I was on Effexor for a few years, (Although 300mg is a pretty massive dose if I remember correctly) and successfully weaned off. Now, I didn't start using opiates until years later, so I may not be able to help when it comes to using both at the same time. However, I will say that Effexor saved my life. I had severe panic disorder that went undiagnosed for about a year because anxiety disorders manifest so differently in everyone. After it was diagnosed, I started Effexor and almost immediately I noticed a huge improvement. After a couple of years, I decided to taper off. This was years ago when Effexor was a relatively new drug, and there wasn't a whole lot known about it. The "Brain Shocks" syndrome you talk about was little more than just a rumour. However, I can tell you that it certainly is real, and it was pretty damned horrendous. As for the taper:

That is an insane taper schedule. I weaned down by a relatively small amount at a time. I didn't have a big problem until I started getting to a pretty low dose. At that point, I failed and tried again several times. Finally, what worked was actually opening the capsules and counting the "beads" and weaning down by a few at a time. That may seem extreme, but it's the only thing that worked. Once I started doing that it went much easier. It still gave me some brain shocks (I always thought it felt more like falling than shocking, but I know exactly the feeling you mean), but the brain shocks were manageable and only lasted a few days after a decrease in dosage. After getting off the meds completely, I haven't had a recurrence of symptoms. I might be a lucky one.

My advice.... SSRI's and opiates/alcohol aren't the same thing in my opinion. Effexor isn't an "abuseable" drug. If you're interested in trying to get off to see if you'll be OK without it, I think that's a worthy cause. But if you're trying to get off the meds because of what people at meetings will think, or because you think you're not "sober", I think that's crazy. There is no shame in SSRIs. Do what you need to do to feel good, but don't let other people's uneducated notions about SSRI's impact your mental health. If you need them, take them.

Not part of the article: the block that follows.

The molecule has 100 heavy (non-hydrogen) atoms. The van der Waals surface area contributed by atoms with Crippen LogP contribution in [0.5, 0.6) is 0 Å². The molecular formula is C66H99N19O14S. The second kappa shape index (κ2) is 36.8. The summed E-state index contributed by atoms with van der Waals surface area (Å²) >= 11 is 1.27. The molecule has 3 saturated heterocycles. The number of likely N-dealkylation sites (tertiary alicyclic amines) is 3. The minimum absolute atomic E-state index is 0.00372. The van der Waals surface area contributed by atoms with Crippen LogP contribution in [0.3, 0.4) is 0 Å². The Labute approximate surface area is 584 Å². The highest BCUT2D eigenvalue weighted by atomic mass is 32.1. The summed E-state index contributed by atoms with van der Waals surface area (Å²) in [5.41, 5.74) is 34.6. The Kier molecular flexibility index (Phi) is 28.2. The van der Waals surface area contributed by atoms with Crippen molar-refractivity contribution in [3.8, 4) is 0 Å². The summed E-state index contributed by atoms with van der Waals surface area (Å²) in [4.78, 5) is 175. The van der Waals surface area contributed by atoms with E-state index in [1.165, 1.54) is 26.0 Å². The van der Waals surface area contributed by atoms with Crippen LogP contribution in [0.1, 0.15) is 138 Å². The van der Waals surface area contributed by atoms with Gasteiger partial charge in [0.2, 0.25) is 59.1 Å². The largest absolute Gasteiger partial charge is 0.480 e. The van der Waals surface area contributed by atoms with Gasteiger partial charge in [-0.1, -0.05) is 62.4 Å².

Anyway, that's my personal take. I hope it helps.

Jeff

 
Old 01-16-2012, 05:14 PM   #3
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Join Date: Sep 2004
Posts: 313
Ellnyc HB User
Re: Recovery and antidepressants

So sorry you had to experience those awful reactions from your taper. I had the opposite experience 20+ years ago when I got sober. I had been on antidepressants when I first entered the program. Because I didn't know better at the time, I mentioned it to a few people. Wrong! Like you said there are some very uninformed people who believe you should be off everything. When I finally got to rehab, the pshyciatrist explained the truth to me. Ssri's are not mood alternating drugs and it would be important for me to continue (he actually increased my meds) in order to have a shot at sobriety.

I have learned through these years that being on phycotropic meds is only between you and your psychiatrist. One thing has nothing to do with the other. I continue to be treated for my depression, and only discuss it with people who have similar beliefs.

Best of luck on your journey.